The 10th Mountain Division’s Legendary Breakthrough in World War II
Dr. Chris Juergens will explore the storied history of the 10th Mountain Division in World War II. This famed military unit was activated and trained in the Colorado Rockies as America's first mountain and winter warfare troops before deploying to combat in northern Italy in 1945. You will learn about their intense wartime preparation, their harrowing combat experience, and the tremendous legacy they left behind for our state - and the world.
Dr. Chris Juergens is the Head of Curatorial Services and Anschutz Curator of Military History at History Colorado. He earned his Ph.D. with a dissertation about Hessian troops in the American Revolution, though he is especially passionate about the history of the World Wars. In his free time, he is usually playing board games, falling down Wikipedia rabbit holes, or teaching for the Naval War College.
Changing of the Guard: Colorado’s Toppled Civil War Monument
Monuments transmit stories, knowledge, and values in ways we hope will benefit our descendants. But what happens when generational values shift about who, or what, deserves to be commemorated? Jason Hanson will share the behind-the-scenes story of History Colorado’s groundbreaking exhibition of Colorado’s toppled Civil War monument and reflect on the role of monuments in society today.
Jason Hanson is the Chief Creative Officer and Director of Interpretation and Research at History Colorado, where he works with talented colleagues to create award-winning and groundbreaking exhibitions; actively build a collection that reflects the stories of all who have called Colorado home; publish The Colorado Magazine, the state’s historical journal of record since 1923; and produce the acclaimed Lost Highways podcast. He has written widely about Colorado history on topics such as the role of monuments in society, the origins of the modern workplace, what we'll remember about 2020, gender roles in Utopian communities, environmental history, baseball, and beer. He also works closely with the State Historian's Council as the Deputy State Historian.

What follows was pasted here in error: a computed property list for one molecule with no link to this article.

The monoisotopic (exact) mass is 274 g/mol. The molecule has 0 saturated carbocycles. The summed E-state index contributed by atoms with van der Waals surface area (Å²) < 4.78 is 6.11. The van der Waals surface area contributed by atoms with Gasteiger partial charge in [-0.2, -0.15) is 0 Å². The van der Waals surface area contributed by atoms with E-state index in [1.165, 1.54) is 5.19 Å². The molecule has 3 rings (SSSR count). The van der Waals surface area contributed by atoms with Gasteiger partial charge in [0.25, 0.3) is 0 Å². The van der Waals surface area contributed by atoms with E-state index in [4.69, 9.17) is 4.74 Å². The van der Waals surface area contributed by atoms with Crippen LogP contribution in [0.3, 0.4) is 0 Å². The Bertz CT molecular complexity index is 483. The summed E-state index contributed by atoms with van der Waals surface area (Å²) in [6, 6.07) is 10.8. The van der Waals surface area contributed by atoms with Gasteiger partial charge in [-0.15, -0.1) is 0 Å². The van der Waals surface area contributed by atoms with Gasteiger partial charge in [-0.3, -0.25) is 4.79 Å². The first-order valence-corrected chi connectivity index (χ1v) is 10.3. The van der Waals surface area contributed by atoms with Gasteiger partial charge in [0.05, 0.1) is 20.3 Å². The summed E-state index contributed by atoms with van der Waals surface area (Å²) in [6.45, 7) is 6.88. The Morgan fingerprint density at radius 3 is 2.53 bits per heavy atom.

Journalist Alan Prendergast will discuss the archival reporting that went into his book GANGBUSTER, a narrative nonfiction account of Denver District Attorney Philip Van Cise's battles with organized crime and the KKK in the 1920s, an epic conflict that still resonates today. A book signing will follow the talk.
Alan Prendergast is an award-winning journalist and the author of a true crime book, The Poison Tree, and Gangbuster: One Man’s Battle Against Crime, Corruption, and the Klan. His work has appeared in Rolling Stone, Outside, the Los Angeles Times, Westword, and other publications, as well as The Best American Sports Writing and The Best American Crime Reporting. He lives in Denver and writes frequently about the justice system, historic crimes, and high-security prisons.
Excess to Extremism: How Colorado’s National Guard Spoiled Denver’s Kitchens
In the early 1900s, the fight for workers' rights reached a fever pitch in Colorado. For over two decades unions did battle with major companies and the state government, culminating in violent attacks on striking miners by the Colorado National Guard. After prominent upper-class women defended their husbands' roles in these massacres, national labor organizer Elizabeth Gurley Flynn decried: "The queen in the parlor" has no interest in common with "the maid in the kitchen!"